One of the simplest ways to get rid of booklice is to vacuum them up. Make sure to vacuum any cracks and crevices where they may be hiding, as well as any infested books or paper products. You may have to vacuum a few times to make sure you've gotten all of the booklice.

Apply talcum powder

Talcum powder can also be used to get rid of booklice. Just sprinkle it on any areas where you see the pests, and they should suffocate and die.

You'll need to reapply the talcum powder every few days until the booklice are gone for good.

Use diatomaceous earth

diatomaceous earth

Also referred to as DA, diatomaceous earth is a dust insecticide produced from fossilized algae. It engulfs insects' exoskeletons, dehydrates, and kills them.

DE is safe indoors and outdoors and absolutely harmless to humans, animals, and the environment. Dehydrating is very effective against pests like booklice. It can be found in bookshelves, basements, crawlspaces, or even kitchen pantries.

Remember that DE will work best in dry conditions, so it must always be dried out if the moisture has reached the surface and then cleaned again.

Remove paper products

If your booklice infestation is bad, you may need to remove all paper products from your home, at least temporarily. This includes books, magazines, newspapers, cardboard boxes, and more. Anything made of paper can potentially harbor booklice.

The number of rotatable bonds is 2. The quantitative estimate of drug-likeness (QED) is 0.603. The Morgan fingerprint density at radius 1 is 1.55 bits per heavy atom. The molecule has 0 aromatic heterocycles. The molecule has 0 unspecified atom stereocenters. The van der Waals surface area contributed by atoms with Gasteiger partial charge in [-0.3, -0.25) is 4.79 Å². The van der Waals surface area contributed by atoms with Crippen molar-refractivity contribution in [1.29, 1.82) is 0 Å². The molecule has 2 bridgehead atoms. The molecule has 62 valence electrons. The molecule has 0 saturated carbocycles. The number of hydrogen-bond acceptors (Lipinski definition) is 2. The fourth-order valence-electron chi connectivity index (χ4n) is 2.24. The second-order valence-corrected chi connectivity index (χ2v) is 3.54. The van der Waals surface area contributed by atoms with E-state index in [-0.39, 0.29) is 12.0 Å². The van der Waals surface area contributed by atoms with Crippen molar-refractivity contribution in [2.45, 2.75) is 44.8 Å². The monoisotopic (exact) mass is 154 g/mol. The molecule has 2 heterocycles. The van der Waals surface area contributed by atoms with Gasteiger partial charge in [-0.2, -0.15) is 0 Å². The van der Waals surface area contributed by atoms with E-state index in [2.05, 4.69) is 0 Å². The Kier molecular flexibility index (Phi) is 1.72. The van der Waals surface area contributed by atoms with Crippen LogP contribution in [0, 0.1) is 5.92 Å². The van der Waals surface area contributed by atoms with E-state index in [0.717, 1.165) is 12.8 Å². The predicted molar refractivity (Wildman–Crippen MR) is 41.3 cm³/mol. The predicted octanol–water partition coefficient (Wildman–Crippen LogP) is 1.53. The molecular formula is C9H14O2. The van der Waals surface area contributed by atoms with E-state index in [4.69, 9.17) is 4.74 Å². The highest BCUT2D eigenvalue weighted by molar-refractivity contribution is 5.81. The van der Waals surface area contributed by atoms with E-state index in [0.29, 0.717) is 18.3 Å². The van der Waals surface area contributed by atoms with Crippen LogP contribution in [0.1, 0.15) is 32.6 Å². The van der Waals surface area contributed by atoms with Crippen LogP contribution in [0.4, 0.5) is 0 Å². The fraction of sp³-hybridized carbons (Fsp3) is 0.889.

Once you've removed the infested items from your home, vacuum thoroughly and apply talcum powder or another insecticide to prevent the booklice from coming back.

Keep your home clean

Booklice often thrive in dirty environments. To prevent an infestation, or to get rid of one that's already present, make sure to keep your home clean.

Vacuum regularly and dust all surfaces, including baseboards, corners, and crevices where booklice might hide. By keeping your home clean, you'll make it less hospitable for these pests.

Control humidity

One reason why booklice thrive is high humidity levels. To prevent an infestation or get rid of one that's already present, try to keep the humidity in your home below 50%. You can do this by using a dehumidifier or opening windows on dry days.

If possible, try to avoid using humidifiers since they can raise the humidity levels in your home and make it more inviting for booklice.

Store food safely

Another way to prevent booklice is to store food safely. They're often attracted to food that's been left out or stored improperly. Make sure to seal open bags and containers tightly so booklice can't get in.

Don't leave food out on counters or tables overnight since this can attract these pests as well as other insects like ants and cockroaches.